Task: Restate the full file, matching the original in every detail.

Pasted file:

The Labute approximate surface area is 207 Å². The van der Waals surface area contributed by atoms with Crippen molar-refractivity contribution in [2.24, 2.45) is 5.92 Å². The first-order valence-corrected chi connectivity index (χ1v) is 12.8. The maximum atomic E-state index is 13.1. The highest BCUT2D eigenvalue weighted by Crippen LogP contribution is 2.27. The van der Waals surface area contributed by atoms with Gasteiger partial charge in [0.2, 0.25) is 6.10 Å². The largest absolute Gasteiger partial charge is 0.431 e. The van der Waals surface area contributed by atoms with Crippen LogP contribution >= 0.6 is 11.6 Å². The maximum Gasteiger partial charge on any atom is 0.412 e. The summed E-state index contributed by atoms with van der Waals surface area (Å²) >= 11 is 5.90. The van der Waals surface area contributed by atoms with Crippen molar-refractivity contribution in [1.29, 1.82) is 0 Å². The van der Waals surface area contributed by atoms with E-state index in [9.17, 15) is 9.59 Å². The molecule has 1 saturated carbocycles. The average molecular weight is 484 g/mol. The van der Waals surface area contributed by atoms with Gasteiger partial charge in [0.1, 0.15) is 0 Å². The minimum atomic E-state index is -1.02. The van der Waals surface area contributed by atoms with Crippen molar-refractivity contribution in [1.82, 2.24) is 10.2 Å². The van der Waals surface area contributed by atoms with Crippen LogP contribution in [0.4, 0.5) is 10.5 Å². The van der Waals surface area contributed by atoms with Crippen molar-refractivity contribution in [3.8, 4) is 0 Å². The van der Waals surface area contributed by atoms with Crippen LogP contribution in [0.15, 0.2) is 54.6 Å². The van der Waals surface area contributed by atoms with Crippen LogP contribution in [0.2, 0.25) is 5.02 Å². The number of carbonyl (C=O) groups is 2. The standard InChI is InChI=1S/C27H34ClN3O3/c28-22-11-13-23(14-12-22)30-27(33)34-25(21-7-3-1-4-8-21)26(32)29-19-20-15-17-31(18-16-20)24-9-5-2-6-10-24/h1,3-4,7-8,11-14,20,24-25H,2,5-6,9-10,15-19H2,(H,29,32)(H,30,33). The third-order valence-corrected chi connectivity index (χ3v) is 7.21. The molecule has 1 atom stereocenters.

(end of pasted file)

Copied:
The Labute approximate surface area is 207 Å². The van der Waals surface area contributed by atoms with Crippen molar-refractivity contribution in [2.24, 2.45) is 5.92 Å². The first-order valence-corrected chi connectivity index (χ1v) is 12.8. The maximum atomic E-state index is 13.1. The highest BCUT2D eigenvalue weighted by Crippen LogP contribution is 2.27. The van der Waals surface area contributed by atoms with Gasteiger partial charge in [0.2, 0.25) is 6.10 Å². The largest absolute Gasteiger partial charge is 0.431 e. The van der Waals surface area contributed by atoms with Crippen LogP contribution >= 0.6 is 11.6 Å². The maximum Gasteiger partial charge on any atom is 0.412 e. The summed E-state index contributed by atoms with van der Waals surface area (Å²) >= 11 is 5.90. The van der Waals surface area contributed by atoms with Crippen molar-refractivity contribution in [1.29, 1.82) is 0 Å². The van der Waals surface area contributed by atoms with E-state index in [9.17, 15) is 9.59 Å². The molecule has 1 saturated carbocycles. The average molecular weight is 484 g/mol. The van der Waals surface area contributed by atoms with Gasteiger partial charge in [0.1, 0.15) is 0 Å². The minimum atomic E-state index is -1.02. The van der Waals surface area contributed by atoms with Crippen molar-refractivity contribution in [1.82, 2.24) is 10.2 Å². The van der Waals surface area contributed by atoms with Crippen LogP contribution in [0.4, 0.5) is 10.5 Å². The van der Waals surface area contributed by atoms with Crippen molar-refractivity contribution in [3.8, 4) is 0 Å². The van der Waals surface area contributed by atoms with Crippen LogP contribution in [0.15, 0.2) is 54.6 Å². The van der Waals surface area contributed by atoms with Crippen LogP contribution in [0.2, 0.25) is 5.02 Å². The number of carbonyl (C=O) groups is 2. The standard InChI is InChI=1S/C27H34ClN3O3/c28-22-11-13-23(14-12-22)30-27(33)34-25(21-7-3-1-4-8-21)26(32)29-19-20-15-17-31(18-16-20)24-9-5-2-6-10-24/h1,3-4,7-8,11-14,20,24-25H,2,5-6,9-10,15-19H2,(H,29,32)(H,30,33). The third-order valence-corrected chi connectivity index (χ3v) is 7.21. The molecule has 1 atom stereocenters.